About U.S. Vote Foundation  

In 2016, U.S. Vote Foundation (US Vote) and its Overseas Vote initiative (formerly Overseas Vote Foundation) passed a milestone of twelve years in service including seven general election cycles and 6.5 million voters served directly, with tens of millions served indirectly through licensed data services.

In the 2016 General Election alone, 2.6 million voters were served directly through US Vote’s web services, and tens of millions with US Vote’s data through associated licensed data services. 700,000 voter registrations and ballot requests were generated, of which 410,000 were specifically for overseas and military voters in accordance with the requirements of the Federal Voting Assistance Program (FVAP) guidelines.

Much progress has been made since the Foundation’s original pilot in 2004, as well as the groundbreaking debut of the Foundation’s online voter registration/ballot request wizard for military and overseas voters whose voting rights are protected under the Uniformed and Overseas Citizens Absentee Voting Act (UOCAVA).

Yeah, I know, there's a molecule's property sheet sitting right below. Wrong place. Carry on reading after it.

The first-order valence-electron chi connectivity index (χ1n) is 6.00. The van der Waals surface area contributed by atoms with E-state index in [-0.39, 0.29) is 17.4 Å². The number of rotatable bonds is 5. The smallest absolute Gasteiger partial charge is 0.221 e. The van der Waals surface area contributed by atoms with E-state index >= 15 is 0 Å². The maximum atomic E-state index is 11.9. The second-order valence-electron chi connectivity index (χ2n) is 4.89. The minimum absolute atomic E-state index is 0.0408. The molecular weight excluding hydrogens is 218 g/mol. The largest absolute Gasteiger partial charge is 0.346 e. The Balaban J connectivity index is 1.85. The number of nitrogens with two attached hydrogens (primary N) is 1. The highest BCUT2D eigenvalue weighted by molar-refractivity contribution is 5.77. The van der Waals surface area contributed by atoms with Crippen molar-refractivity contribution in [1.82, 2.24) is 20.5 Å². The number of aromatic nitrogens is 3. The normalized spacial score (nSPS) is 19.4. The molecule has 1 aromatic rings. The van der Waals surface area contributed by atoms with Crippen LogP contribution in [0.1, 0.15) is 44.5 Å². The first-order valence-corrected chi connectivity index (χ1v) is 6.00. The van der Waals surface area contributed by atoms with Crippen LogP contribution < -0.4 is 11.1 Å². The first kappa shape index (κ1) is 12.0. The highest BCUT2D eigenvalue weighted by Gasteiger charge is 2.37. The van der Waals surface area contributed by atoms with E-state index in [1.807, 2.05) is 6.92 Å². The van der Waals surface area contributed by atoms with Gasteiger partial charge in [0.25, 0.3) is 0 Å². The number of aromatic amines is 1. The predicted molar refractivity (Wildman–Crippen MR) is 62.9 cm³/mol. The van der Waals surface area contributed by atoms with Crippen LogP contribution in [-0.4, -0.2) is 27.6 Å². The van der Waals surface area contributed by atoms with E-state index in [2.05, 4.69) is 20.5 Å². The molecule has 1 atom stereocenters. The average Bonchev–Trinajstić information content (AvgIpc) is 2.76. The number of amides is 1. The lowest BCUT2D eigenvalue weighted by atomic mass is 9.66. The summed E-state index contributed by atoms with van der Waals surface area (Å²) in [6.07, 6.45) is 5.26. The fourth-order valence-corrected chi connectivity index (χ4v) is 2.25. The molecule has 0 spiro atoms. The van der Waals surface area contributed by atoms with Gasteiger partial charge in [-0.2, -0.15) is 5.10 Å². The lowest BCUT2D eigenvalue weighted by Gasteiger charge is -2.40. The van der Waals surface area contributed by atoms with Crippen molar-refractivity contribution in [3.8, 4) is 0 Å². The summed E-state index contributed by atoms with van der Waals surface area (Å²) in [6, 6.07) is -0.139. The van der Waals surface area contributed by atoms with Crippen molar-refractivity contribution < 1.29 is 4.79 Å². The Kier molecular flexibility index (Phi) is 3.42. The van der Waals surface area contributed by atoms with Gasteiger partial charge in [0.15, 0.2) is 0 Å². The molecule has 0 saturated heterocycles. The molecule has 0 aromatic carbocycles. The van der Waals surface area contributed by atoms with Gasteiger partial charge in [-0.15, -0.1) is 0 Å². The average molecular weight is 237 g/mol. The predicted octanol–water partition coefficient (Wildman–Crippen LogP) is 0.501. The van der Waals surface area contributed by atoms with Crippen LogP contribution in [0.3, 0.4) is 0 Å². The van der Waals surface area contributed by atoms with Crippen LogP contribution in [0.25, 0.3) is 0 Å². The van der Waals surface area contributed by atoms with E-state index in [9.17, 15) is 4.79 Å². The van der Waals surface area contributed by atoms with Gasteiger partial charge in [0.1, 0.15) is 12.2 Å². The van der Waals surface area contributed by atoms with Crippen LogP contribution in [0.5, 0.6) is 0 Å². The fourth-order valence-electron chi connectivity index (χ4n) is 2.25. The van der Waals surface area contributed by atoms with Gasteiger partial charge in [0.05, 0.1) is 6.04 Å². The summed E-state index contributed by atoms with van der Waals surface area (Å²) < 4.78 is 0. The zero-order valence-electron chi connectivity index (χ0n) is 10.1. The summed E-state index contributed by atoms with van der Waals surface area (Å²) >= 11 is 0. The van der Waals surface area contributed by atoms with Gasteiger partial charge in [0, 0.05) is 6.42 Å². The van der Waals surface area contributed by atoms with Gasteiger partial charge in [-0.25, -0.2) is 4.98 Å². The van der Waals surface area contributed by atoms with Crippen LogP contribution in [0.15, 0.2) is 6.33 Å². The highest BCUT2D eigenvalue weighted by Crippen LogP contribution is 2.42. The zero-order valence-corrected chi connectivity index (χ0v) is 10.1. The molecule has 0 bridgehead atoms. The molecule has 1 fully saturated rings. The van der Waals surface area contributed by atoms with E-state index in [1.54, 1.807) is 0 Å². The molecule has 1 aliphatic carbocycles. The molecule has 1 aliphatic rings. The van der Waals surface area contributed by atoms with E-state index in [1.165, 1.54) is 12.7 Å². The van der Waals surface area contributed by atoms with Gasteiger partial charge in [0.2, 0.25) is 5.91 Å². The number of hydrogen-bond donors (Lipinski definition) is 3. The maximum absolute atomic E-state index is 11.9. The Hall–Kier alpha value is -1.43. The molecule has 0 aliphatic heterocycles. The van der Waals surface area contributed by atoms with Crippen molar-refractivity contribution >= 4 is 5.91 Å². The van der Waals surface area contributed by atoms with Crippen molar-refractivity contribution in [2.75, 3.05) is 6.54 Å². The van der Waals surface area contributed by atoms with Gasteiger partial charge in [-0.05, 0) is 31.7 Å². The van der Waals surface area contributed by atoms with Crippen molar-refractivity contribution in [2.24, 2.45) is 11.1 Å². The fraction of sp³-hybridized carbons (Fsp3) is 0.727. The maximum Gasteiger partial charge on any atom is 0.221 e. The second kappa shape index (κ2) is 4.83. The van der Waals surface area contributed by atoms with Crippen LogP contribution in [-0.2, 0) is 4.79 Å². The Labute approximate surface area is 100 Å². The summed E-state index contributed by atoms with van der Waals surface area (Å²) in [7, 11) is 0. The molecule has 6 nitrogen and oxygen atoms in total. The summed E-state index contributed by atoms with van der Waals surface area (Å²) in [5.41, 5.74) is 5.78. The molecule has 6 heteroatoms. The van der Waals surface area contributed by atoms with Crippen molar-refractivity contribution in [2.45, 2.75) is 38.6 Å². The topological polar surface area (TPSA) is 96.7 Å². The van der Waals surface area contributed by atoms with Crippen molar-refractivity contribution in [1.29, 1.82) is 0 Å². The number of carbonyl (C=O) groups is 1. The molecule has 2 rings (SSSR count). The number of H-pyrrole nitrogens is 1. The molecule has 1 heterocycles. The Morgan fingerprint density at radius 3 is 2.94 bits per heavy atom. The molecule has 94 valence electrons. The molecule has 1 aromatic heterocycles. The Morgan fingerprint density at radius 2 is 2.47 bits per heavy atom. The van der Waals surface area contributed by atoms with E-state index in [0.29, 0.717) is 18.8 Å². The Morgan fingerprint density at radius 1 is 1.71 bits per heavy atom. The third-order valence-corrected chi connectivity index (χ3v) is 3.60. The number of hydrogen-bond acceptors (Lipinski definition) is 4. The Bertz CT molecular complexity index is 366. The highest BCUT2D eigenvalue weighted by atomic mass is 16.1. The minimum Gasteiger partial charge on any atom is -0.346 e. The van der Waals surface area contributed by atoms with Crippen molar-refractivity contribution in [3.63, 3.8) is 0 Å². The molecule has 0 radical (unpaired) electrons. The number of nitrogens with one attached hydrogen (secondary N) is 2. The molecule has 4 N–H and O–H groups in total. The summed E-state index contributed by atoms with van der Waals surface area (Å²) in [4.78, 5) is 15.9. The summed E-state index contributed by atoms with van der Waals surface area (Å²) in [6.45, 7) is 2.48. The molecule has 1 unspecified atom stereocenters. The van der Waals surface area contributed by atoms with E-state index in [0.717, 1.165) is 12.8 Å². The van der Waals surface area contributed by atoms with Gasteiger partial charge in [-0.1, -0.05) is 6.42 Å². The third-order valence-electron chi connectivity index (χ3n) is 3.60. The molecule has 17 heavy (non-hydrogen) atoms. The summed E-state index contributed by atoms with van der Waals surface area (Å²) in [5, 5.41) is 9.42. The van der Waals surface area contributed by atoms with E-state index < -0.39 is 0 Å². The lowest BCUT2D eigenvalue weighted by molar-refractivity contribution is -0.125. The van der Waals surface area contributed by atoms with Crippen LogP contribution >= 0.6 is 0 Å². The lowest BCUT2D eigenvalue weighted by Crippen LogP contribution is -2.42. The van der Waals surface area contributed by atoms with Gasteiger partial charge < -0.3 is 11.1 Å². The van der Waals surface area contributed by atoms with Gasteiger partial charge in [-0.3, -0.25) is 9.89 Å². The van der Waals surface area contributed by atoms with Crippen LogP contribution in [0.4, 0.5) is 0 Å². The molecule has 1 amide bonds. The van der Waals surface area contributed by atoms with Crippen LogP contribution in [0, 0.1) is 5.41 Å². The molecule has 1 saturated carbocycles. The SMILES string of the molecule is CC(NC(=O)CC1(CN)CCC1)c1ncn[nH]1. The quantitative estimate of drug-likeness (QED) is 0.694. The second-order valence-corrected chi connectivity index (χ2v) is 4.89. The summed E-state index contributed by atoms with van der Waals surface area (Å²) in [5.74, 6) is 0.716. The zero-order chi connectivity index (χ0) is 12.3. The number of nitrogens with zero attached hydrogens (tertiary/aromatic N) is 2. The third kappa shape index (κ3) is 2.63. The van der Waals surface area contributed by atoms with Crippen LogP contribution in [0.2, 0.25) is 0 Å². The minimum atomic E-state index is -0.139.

In its commitment to advancing the rights and services enjoyed by UOCAVA voters, the Foundation has judiciously analyzed the UOCAVA voter experience through a Post-Election Voter Survey following each general election. The results of the 2016 survey will be published in April 2017.

These surveys and the consistent, comparative information they provide have helped develop the institutional knowledge behind US Vote’s Overseas Vote initiative and support its ability to contribute information, support and insight to the Military and Overseas Voter Empowerment (MOVE) Act of 2009 effort, as well as enabling the Foundation to contribute to the Presidential Commission on Election Administration in 2013-14.

Copyright © U.S. Vote Foundation 2017
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For an update on US Vote's research and reform proposals, please see the U.S. Vote Foundation 2020 Voter Experience Report.